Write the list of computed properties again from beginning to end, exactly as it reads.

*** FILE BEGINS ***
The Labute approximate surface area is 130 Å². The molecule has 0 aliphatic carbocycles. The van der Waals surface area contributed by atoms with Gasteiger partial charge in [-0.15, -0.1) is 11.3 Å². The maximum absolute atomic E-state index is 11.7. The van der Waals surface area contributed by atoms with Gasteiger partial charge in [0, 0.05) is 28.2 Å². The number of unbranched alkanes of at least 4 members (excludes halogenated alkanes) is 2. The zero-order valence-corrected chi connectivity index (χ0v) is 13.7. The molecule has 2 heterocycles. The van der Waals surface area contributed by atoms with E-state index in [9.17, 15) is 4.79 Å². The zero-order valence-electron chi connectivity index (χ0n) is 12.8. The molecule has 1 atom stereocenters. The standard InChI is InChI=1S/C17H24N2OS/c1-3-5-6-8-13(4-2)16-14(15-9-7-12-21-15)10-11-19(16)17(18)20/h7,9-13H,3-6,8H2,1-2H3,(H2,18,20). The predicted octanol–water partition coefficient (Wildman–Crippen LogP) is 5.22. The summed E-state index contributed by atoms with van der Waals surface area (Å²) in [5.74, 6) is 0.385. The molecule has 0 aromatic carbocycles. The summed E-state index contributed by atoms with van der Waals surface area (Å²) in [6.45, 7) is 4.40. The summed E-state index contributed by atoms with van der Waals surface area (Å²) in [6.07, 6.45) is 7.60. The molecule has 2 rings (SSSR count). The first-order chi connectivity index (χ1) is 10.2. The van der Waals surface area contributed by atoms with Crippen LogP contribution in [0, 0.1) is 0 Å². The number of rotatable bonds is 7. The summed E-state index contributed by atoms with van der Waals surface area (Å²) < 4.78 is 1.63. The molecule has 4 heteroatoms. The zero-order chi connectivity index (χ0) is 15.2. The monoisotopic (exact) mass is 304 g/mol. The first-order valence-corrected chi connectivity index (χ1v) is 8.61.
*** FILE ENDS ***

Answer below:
The Labute approximate surface area is 130 Å². The molecule has 0 aliphatic carbocycles. The van der Waals surface area contributed by atoms with Gasteiger partial charge in [-0.15, -0.1) is 11.3 Å². The maximum absolute atomic E-state index is 11.7. The van der Waals surface area contributed by atoms with Gasteiger partial charge in [0, 0.05) is 28.2 Å². The number of unbranched alkanes of at least 4 members (excludes halogenated alkanes) is 2. The zero-order valence-corrected chi connectivity index (χ0v) is 13.7. The molecule has 2 heterocycles. The van der Waals surface area contributed by atoms with E-state index in [9.17, 15) is 4.79 Å². The zero-order valence-electron chi connectivity index (χ0n) is 12.8. The molecule has 1 atom stereocenters. The standard InChI is InChI=1S/C17H24N2OS/c1-3-5-6-8-13(4-2)16-14(15-9-7-12-21-15)10-11-19(16)17(18)20/h7,9-13H,3-6,8H2,1-2H3,(H2,18,20). The predicted octanol–water partition coefficient (Wildman–Crippen LogP) is 5.22. The summed E-state index contributed by atoms with van der Waals surface area (Å²) in [5.74, 6) is 0.385. The molecule has 0 aromatic carbocycles. The summed E-state index contributed by atoms with van der Waals surface area (Å²) in [6.45, 7) is 4.40. The summed E-state index contributed by atoms with van der Waals surface area (Å²) in [6.07, 6.45) is 7.60. The molecule has 2 rings (SSSR count). The first-order chi connectivity index (χ1) is 10.2. The van der Waals surface area contributed by atoms with Crippen LogP contribution in [0, 0.1) is 0 Å². The number of rotatable bonds is 7. The summed E-state index contributed by atoms with van der Waals surface area (Å²) < 4.78 is 1.63. The molecule has 4 heteroatoms. The zero-order chi connectivity index (χ0) is 15.2. The monoisotopic (exact) mass is 304 g/mol. The first-order valence-corrected chi connectivity index (χ1v) is 8.61.